From VIRGINIA GRAZIANI
The Redwood Times
Thanks to Doug Mosel
For the past five years, a small group of Humboldt County farmers has been working to revive local grain production, researching and experimenting with different varieties to find out what was grown historically and what works best in local conditions.
Kevin Cunningham of Shakefork Farms in Carlotta, Dan Primerano of Redway and John LaBoyteaux of Camp Grant Ranch near Weott, while not yet rivaling the grain production of the Midwest, Northwest and California’s Central Valley, have produced enough grain to sell at farmers markets and to local bakers and natural food stores.
LaBoyteaux, now retired from raising fruits and vegetables for farmers markets, spent his “free time” this season growing four varieties of wheat. Although he planted only a little more than four acres, all the varieties did well, with better-than-expected yields.
This year LaBoyteaux focused on “hard red” wheats, the type best suited for making bread. In past years he tried smaller amounts of several varieties of “soft white” wheat, which is preferred for pastry.
To a novice looking at the wheat, it seems almost impossible to tell “hard red” from “soft white,” but the hard grain is harder to grind than the soft grain, and red grains do have a reddish tint compared to the lighter, brown-toned color of white wheat.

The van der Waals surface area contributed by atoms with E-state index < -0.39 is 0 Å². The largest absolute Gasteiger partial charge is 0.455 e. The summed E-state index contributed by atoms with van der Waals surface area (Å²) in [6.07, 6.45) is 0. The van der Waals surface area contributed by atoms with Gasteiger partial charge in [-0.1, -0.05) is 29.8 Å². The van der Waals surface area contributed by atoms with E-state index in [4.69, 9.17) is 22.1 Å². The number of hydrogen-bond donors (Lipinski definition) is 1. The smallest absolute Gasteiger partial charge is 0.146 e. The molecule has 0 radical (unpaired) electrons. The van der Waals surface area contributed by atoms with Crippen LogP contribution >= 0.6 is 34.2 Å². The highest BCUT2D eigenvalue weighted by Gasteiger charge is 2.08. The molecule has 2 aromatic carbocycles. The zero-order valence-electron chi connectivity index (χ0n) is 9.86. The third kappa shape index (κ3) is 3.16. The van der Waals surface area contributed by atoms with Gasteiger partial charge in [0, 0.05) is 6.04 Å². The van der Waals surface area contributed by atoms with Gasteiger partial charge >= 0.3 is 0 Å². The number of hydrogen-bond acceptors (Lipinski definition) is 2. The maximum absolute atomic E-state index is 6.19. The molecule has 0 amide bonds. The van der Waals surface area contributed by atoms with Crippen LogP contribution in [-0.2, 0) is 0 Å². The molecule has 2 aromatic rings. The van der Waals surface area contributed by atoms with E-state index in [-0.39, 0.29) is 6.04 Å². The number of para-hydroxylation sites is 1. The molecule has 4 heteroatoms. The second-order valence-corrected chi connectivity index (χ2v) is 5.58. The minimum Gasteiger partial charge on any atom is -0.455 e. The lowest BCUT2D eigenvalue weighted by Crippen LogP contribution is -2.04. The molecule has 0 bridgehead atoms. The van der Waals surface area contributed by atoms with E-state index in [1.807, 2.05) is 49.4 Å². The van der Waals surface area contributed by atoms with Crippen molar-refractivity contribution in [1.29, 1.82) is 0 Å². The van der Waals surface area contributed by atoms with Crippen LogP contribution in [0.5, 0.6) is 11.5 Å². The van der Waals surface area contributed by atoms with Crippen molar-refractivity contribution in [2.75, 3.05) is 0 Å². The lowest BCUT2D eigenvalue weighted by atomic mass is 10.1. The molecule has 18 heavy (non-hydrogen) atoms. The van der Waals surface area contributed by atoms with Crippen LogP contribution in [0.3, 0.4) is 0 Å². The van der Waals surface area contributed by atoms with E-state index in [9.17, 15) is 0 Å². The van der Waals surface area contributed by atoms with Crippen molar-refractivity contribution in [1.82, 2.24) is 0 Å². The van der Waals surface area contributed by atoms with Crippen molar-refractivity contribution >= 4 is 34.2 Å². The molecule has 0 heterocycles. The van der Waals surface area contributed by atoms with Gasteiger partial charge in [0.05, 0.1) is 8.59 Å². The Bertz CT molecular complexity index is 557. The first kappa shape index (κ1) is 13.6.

LaBoyteaux’s star performer this year is ‘Kelse,’ a spring wheat from the Skagit Valley of northwest Washington. Because it was developed for a wet climate, it did particularly well in this year’s long, wet spring.
Two acres of Kelse at Camp Grant yielded 5,000 pounds of grain. LaBoyteaux believes this may be the best yield anyone has had locally, with the previous high yield estimated at 1,700 pounds per acre.
Besides Kelse, LaBoyteaux planted an acre each of two winter wheats, ‘Expresso’ from the Sacramento Valley and ‘Red Fife,’ an heirloom wheat generally grown in the Dakotas and Canada.
Although winter wheats are typically planted in the late fall or early winter, so that they can take advantage of winter precipitation in dry climates, these varieties can be planted later in Humboldt County, where rainfall